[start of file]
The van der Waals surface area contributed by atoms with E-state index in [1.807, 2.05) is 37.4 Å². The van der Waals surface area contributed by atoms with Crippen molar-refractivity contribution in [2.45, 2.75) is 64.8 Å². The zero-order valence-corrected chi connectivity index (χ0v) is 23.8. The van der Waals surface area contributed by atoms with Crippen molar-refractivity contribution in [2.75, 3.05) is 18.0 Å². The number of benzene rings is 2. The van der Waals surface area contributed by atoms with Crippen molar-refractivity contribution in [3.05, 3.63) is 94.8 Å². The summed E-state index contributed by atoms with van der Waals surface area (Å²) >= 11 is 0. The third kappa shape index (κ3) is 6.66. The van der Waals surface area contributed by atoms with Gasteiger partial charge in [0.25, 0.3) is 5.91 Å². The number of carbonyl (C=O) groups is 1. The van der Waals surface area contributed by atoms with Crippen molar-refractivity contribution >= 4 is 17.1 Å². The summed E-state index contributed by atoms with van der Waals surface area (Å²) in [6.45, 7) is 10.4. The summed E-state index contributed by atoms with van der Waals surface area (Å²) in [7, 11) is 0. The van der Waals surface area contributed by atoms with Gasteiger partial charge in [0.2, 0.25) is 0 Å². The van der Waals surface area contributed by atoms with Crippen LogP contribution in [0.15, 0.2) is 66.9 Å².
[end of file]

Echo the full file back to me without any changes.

The van der Waals surface area contributed by atoms with E-state index in [1.807, 2.05) is 37.4 Å². The van der Waals surface area contributed by atoms with Crippen molar-refractivity contribution in [2.45, 2.75) is 64.8 Å². The zero-order valence-corrected chi connectivity index (χ0v) is 23.8. The van der Waals surface area contributed by atoms with Crippen molar-refractivity contribution in [2.75, 3.05) is 18.0 Å². The number of benzene rings is 2. The van der Waals surface area contributed by atoms with Crippen molar-refractivity contribution in [3.05, 3.63) is 94.8 Å². The summed E-state index contributed by atoms with van der Waals surface area (Å²) >= 11 is 0. The third kappa shape index (κ3) is 6.66. The van der Waals surface area contributed by atoms with Gasteiger partial charge in [0.25, 0.3) is 5.91 Å². The number of carbonyl (C=O) groups is 1. The van der Waals surface area contributed by atoms with Crippen molar-refractivity contribution >= 4 is 17.1 Å². The summed E-state index contributed by atoms with van der Waals surface area (Å²) in [6.45, 7) is 10.4. The summed E-state index contributed by atoms with van der Waals surface area (Å²) in [7, 11) is 0. The van der Waals surface area contributed by atoms with Gasteiger partial charge in [0.2, 0.25) is 0 Å². The van der Waals surface area contributed by atoms with Crippen LogP contribution in [0.15, 0.2) is 66.9 Å².